Vesicle shrinkage in hydrous phonolitic melt during cooling

A. Allabar, K. J. Dobson, C. C. Bauer, M. Nowak

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10 Citations (Scopus)
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The ascent of hydrous magma prior to volcanic eruptions is largely driven by the formation of H2O vesicles and their subsequent growth upon further decompression. Porosity controls buoyancy as well as vesicle coalescence and percolation, and is important when identifying the differences between equilibrium or disequilibrium degassing from textural analysis of eruptive products. Decompression experiments are routinely used to simulate magma ascent. Samples exposed to high temperature (T) and pressure (P) are decompressed and rapidly cooled to ambient T for analysis. During cooling, fluid vesicles may shrink due to decrease of the molar volume of H2O and by resorption of H2O back into the melt driven by solubility increase with decreasing T at P< 300 MPa. Here we quantify the extent to which vesicles shrink during cooling using a series of decompression experiments with hydrous phonolitic melt (5.3-3.3 w t% H2O, T between 1323-1373 K, decompressed from 200 to 110-20 MPa). Most samples degassed at near-equilibrium conditions during decompression. However, the porosities of quenched samples are significantly lower than expected equilibrium porosities prior to cooling. At a cooling rate of 44 K·s-1, the fictive temperature Tf, where vesicle shrinkage stops, is up to200K above the glass transition temperature (Tg), Furthermore, decreasing cooling rate enhances vesicles shrinkage. We assess the implications of these findings on previous experimental degassing studies using phonolitic melt, and highlight the importance of correctly interpreting experimental porosity data, before any comparison to natural volcanic ejecta can be attempted.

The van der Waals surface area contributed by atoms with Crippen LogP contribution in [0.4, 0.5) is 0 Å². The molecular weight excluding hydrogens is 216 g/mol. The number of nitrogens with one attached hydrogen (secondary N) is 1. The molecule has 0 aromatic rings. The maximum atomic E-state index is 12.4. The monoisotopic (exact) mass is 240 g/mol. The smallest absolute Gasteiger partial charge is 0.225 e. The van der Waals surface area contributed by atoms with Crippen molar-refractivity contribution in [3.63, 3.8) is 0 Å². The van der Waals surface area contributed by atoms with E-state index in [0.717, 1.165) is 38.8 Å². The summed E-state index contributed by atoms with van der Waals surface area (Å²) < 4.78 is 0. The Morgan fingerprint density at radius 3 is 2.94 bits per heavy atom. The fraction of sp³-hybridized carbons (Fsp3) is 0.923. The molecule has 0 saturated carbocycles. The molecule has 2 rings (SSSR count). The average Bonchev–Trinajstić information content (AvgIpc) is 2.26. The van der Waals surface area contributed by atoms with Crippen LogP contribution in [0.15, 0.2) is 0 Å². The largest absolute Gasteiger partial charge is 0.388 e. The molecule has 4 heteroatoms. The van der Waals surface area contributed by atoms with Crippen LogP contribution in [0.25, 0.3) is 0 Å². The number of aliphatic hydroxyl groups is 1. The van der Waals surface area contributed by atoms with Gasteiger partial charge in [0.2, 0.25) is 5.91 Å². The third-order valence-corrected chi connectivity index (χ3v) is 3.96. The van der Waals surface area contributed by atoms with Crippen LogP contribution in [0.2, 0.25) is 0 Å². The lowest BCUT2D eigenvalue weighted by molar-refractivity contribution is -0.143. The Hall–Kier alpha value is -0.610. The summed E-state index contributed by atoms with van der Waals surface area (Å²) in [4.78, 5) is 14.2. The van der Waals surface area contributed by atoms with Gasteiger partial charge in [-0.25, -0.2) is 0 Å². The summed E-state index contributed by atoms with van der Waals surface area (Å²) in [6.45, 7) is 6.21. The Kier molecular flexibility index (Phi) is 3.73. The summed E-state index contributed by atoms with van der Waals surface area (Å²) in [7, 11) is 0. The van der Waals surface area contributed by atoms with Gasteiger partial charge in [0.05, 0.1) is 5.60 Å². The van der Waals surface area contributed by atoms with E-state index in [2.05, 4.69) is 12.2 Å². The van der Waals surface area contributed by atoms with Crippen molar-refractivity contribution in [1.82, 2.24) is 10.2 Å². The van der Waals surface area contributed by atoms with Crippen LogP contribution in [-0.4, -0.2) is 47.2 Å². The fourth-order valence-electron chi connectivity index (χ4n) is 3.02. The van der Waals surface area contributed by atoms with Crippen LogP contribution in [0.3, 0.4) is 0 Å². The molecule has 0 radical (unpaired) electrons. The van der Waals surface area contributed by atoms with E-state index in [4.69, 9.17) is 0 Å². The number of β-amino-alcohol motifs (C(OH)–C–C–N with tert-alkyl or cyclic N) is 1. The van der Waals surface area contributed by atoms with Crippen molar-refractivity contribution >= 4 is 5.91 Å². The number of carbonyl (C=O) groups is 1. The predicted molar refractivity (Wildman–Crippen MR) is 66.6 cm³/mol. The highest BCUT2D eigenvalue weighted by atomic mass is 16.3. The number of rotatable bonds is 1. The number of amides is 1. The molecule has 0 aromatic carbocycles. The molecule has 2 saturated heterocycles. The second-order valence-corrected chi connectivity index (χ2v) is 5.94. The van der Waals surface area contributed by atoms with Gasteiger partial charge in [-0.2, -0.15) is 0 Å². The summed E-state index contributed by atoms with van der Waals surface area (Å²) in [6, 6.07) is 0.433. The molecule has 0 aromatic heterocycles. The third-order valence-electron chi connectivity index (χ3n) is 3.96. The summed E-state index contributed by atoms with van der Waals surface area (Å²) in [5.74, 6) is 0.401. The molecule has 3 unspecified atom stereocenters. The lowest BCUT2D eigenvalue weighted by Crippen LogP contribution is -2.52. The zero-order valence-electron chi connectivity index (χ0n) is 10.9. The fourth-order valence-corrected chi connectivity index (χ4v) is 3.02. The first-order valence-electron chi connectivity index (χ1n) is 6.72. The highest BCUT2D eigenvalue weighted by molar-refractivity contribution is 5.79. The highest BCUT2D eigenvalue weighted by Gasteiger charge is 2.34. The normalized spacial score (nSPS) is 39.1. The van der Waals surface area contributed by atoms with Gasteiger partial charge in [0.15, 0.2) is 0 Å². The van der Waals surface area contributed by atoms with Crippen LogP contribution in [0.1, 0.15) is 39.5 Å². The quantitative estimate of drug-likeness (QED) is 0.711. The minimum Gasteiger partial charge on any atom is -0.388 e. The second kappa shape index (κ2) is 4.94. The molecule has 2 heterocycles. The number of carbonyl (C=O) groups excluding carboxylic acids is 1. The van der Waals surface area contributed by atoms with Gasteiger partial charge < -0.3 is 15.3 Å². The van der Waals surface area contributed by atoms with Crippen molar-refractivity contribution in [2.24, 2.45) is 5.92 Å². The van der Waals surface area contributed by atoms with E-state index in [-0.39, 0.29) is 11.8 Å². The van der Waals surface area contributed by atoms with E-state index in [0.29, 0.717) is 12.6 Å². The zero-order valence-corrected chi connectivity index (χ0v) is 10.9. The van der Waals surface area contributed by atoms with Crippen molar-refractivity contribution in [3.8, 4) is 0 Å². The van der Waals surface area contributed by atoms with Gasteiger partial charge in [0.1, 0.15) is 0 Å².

Original languageEnglish
Article number21
Number of pages19
JournalContributions to Mineralogy and Petrology
Issue number3
Publication statusPublished - 12 Feb 2020


  • decompression experiments
  • visiculation
  • vesicle shrinkage
  • quench effect
  • H2O resorption
  • fictive temperature


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